, Volume 12, Issue 1, pp 30–39

A theory of biological pattern formation

  • A. Gierer
  • H. Meinhardt

DOI: 10.1007/BF00289234

Cite this article as:
Gierer, A. & Meinhardt, H. Kybernetik (1972) 12: 30. doi:10.1007/BF00289234


One of the elementary processes in morphogenesis is the formation of a spatial pattern of tissue structures, starting from almost homogeneous tissue. It will be shown that relatively simple molecular mechanisms based on auto- and cross catalysis can account for a primary pattern of morphogens to determine pattern formation of the tissue. The theory is based on short range activation, long range inhibition, and a distinction between activator and inhibitor concentrations on one hand, and the densities of their sources on the other. While source density is expected to change slowly, e.g. as an effect of cell differentiation, the concentration of activators and inhibitors can change rapidly to establish the primary pattern; this results from auto- and cross catalytic effects on the sources, spreading by diffusion or other mechanisms, and degradation.

Employing an approximative equation, a criterium is derived for models, which lead to a striking pattern, starting from an even distribution of morphogens, and assuming a shallow source gradient. The polarity of the pattern depends on the direction of the source gradient, but can be rather independent of other features of source distribution. Models are proposed which explain size regulation (constant proportion of the parts of the pattern irrespective of total size). Depending on the choice of constants, aperiodic patterns, implying a one-to-one correlation between morphogen concentration and position in the tissue, or nearly periodic patterns can be obtained. The theory can be applied not only to multicellular tissues, but also to intracellular differentiation, e.g. of polar cells.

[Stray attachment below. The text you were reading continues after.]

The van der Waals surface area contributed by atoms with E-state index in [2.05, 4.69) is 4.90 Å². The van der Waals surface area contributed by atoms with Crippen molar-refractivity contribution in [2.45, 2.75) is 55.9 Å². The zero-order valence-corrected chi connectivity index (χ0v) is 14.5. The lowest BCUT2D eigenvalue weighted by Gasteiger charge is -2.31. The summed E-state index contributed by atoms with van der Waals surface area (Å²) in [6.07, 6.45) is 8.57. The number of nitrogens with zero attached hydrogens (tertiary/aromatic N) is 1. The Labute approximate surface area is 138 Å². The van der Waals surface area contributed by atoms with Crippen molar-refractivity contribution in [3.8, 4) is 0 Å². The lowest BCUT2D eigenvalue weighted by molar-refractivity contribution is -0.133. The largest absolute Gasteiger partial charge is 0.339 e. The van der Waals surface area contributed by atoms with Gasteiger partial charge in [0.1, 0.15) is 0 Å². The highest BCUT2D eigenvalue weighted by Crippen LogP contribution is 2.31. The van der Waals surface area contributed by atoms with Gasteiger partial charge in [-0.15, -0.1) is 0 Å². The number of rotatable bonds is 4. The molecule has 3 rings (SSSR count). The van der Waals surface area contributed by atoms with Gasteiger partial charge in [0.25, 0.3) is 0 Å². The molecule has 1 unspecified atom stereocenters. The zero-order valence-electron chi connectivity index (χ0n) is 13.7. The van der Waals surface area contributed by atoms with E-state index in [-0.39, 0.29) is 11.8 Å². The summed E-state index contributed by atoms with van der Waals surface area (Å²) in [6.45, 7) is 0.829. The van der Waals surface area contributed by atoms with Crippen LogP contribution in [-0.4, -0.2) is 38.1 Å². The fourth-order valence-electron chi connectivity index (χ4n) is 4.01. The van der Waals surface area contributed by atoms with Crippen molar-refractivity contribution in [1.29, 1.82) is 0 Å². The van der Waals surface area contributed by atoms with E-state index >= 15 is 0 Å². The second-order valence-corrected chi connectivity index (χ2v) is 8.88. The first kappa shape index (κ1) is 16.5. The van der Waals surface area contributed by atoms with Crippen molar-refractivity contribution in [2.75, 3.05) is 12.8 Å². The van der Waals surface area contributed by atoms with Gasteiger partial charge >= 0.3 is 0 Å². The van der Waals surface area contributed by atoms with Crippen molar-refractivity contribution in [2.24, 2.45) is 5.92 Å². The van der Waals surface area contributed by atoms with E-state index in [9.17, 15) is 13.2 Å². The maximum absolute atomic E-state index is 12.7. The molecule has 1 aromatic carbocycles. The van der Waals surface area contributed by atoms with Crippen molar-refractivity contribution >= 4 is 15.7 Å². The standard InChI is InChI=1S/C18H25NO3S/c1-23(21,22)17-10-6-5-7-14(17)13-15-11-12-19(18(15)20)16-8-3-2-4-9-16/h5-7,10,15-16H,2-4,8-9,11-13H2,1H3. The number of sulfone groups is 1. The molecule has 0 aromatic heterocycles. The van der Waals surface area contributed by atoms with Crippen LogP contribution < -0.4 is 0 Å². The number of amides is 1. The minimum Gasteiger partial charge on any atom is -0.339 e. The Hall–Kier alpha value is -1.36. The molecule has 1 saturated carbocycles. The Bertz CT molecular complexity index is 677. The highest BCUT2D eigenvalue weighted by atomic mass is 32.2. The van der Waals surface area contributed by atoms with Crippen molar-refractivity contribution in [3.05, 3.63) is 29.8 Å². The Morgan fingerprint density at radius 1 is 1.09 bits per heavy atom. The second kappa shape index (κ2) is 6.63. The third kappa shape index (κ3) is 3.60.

The theory permits various molecular interpretations. One of the simplest models involves bimolecular activation and monomolecular inhibition. Source gradients may be substituted by, or added to, sink gradients, e.g. of degrading enzymes. Inhibitors can be substituted by substances required for, and depleted by activation.

Sources may be either synthesizing systems or particulate structures releasing activators and inhibitors.

Calculations by computer are presented to exemplify the main features of the theory proposed. The theory is applied to quantitative data on hydra — a suitable one-dimensional model for pattern formation — and is shown to account for activation and inhibition of secondary head formation.


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Copyright information

© Springer-Verlag 1972

Authors and Affiliations

  • A. Gierer
    • 1
  • H. Meinhardt
    • 1
  1. 1.Max-Planck-Institut für VirusforschungTübingenGermany

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